At Rivers Edge Catering, we believe it is our responsibility to keep our business practices as sustainable as possible. But it can be daunting when we are constantly bombarded with confusing choices and conflicting information.
On the quest to create a perfectly sustainable farm-to-table menu, Dan Barber, a James Beard awarded New York chef and deep food thinker, has said, “Sustainability is a little like religion: we’re all striving for an ideal, but it’s difficult, if not impossible, to achieve perfection. We sin a little here. We sin a littler there. But a few simple adjustments help a lot.”
In an attempt to make sustainability a little bit less overwhelming, we put together three easy tips for sustainable eating.
1. Eat Seasonally
Oregon has an abundance of great seasonal fruits and vegetables. Try eating fruits in the summer and leafy greens and root vegetables in the winter.
By eating more produce than any other food group, you are already making an impact. Stock up on your favorite foods when they are in season and then preserve them, so you can still enjoy them in the off-season.
With the rise in popularity of low-carb, high protein diets, people are consuming meat at a crazy rate. In 2013, the United Nations Food and Agriculture Organization did a study that estimates livestock accounts for 15 percent of greenhouse gas emissions. That’s about the same as the entire global transport sector! By limiting your meat intake, you help to combat this trend.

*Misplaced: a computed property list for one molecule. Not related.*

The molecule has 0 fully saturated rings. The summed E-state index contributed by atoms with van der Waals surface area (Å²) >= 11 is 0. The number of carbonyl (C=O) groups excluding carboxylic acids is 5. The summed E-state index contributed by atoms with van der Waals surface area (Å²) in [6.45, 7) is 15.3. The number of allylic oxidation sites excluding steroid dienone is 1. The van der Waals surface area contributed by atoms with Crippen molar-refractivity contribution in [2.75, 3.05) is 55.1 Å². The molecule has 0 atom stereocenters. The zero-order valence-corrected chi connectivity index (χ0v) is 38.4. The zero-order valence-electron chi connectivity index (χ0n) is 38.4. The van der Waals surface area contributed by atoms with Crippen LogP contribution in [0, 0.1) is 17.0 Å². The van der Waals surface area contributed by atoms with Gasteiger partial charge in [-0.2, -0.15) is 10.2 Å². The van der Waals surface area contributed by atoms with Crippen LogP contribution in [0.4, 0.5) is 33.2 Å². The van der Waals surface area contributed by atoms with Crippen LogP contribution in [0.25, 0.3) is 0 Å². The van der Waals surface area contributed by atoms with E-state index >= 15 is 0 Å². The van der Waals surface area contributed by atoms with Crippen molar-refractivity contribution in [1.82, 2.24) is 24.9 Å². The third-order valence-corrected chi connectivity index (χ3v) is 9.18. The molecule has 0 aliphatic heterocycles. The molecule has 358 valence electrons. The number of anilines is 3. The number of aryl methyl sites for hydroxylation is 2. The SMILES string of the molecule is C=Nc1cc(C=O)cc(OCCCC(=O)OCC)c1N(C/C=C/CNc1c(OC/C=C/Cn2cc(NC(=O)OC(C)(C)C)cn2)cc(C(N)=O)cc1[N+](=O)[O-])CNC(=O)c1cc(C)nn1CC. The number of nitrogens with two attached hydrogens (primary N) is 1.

2. Buy Local
What you eat is important, but how it gets to you is arguably just as important.
Choose to support small family-owned local businesses, like Rivers Edge, that are committed to sustainability. We support local farms and purveyors whenever possible.
When going grocery shopping, select local meat, poultry, and fish whenever possible. Eat vegetables, dairy, grains, and beans that are locally sourced and grown.
Did you know that produce travelling nationally to supply large grocery stores travels an average of 1,518 miles and emits 5 to 17 times the greenhouse gases of local food distributors.
On the other hand, food coming from local sources is estimated to travel an average of just 45 miles.
3. Reduce Food Waste
Our culture puts an emphasis on excess. As a whole, we eat and waste an astronomical amount. Doing one large grocery haul each week can be more convenient, but shopping more often and only buying for a day or two can reduce the amount of food that gets lost or goes bad.
If you do find that you have a lot of food waste, you can turn it into compost or revamp your leftovers into new and exciting meals.
At Rivers Edge Catering, we cook a lot of food at once. This reduces the energy and resources of cooking in several small batches. You can also try implementing this into your home cooking routine. We have also gotten efficient at knowing appropriate food portions and knowing how to supply the perfect amount of food for your event. Not bringing too much food can drastically reduce food waste.
When planning your next corporate event, keep sustainability a priority. Use reusable silverware and plates, offer convenient recycling, and serve River’s Edge delicious and sustainable food.